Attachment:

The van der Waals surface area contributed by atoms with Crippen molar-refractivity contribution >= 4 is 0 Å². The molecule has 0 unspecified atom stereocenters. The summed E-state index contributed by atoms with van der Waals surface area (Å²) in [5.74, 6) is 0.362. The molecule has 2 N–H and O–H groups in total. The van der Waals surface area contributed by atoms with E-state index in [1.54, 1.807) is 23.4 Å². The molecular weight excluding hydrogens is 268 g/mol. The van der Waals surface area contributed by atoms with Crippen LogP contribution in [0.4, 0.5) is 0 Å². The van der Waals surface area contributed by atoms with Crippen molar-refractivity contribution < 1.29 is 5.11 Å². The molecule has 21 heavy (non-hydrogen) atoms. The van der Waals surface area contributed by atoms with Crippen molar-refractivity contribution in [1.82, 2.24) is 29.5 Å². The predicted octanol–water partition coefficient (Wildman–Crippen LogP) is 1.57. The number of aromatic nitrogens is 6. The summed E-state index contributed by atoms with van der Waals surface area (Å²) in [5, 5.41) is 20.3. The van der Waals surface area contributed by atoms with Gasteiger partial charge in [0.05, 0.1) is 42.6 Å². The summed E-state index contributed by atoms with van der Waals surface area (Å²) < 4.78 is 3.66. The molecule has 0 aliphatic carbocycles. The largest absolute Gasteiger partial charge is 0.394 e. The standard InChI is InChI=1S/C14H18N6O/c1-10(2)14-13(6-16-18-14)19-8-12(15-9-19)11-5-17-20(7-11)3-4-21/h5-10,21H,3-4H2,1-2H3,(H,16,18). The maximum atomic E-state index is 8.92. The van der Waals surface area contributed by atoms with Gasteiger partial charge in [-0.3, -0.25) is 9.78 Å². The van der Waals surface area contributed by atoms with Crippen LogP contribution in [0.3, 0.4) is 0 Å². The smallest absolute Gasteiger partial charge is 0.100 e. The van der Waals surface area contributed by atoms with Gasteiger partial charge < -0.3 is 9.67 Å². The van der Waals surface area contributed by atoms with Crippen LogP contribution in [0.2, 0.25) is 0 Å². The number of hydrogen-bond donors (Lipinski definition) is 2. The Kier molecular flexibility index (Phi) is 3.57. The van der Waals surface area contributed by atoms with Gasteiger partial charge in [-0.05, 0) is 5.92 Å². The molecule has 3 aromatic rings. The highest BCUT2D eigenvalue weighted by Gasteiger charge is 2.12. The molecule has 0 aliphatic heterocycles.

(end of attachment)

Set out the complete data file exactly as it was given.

The van der Waals surface area contributed by atoms with Crippen molar-refractivity contribution >= 4 is 0 Å². The molecule has 0 unspecified atom stereocenters. The summed E-state index contributed by atoms with van der Waals surface area (Å²) in [5.74, 6) is 0.362. The molecule has 2 N–H and O–H groups in total. The van der Waals surface area contributed by atoms with E-state index in [1.54, 1.807) is 23.4 Å². The molecular weight excluding hydrogens is 268 g/mol. The van der Waals surface area contributed by atoms with Crippen LogP contribution in [0.4, 0.5) is 0 Å². The van der Waals surface area contributed by atoms with Crippen molar-refractivity contribution < 1.29 is 5.11 Å². The molecule has 21 heavy (non-hydrogen) atoms. The van der Waals surface area contributed by atoms with Crippen molar-refractivity contribution in [1.82, 2.24) is 29.5 Å². The predicted octanol–water partition coefficient (Wildman–Crippen LogP) is 1.57. The number of aromatic nitrogens is 6. The summed E-state index contributed by atoms with van der Waals surface area (Å²) in [5, 5.41) is 20.3. The van der Waals surface area contributed by atoms with Gasteiger partial charge in [0.05, 0.1) is 42.6 Å². The summed E-state index contributed by atoms with van der Waals surface area (Å²) < 4.78 is 3.66. The molecule has 0 aliphatic carbocycles. The largest absolute Gasteiger partial charge is 0.394 e. The standard InChI is InChI=1S/C14H18N6O/c1-10(2)14-13(6-16-18-14)19-8-12(15-9-19)11-5-17-20(7-11)3-4-21/h5-10,21H,3-4H2,1-2H3,(H,16,18). The maximum atomic E-state index is 8.92. The van der Waals surface area contributed by atoms with Gasteiger partial charge in [-0.3, -0.25) is 9.78 Å². The van der Waals surface area contributed by atoms with Crippen LogP contribution in [0.3, 0.4) is 0 Å². The smallest absolute Gasteiger partial charge is 0.100 e. The van der Waals surface area contributed by atoms with Gasteiger partial charge < -0.3 is 9.67 Å². The van der Waals surface area contributed by atoms with Crippen LogP contribution in [0.2, 0.25) is 0 Å². The number of hydrogen-bond donors (Lipinski definition) is 2. The Kier molecular flexibility index (Phi) is 3.57. The van der Waals surface area contributed by atoms with Gasteiger partial charge in [-0.05, 0) is 5.92 Å². The molecule has 3 aromatic rings. The highest BCUT2D eigenvalue weighted by Gasteiger charge is 2.12. The molecule has 0 aliphatic heterocycles.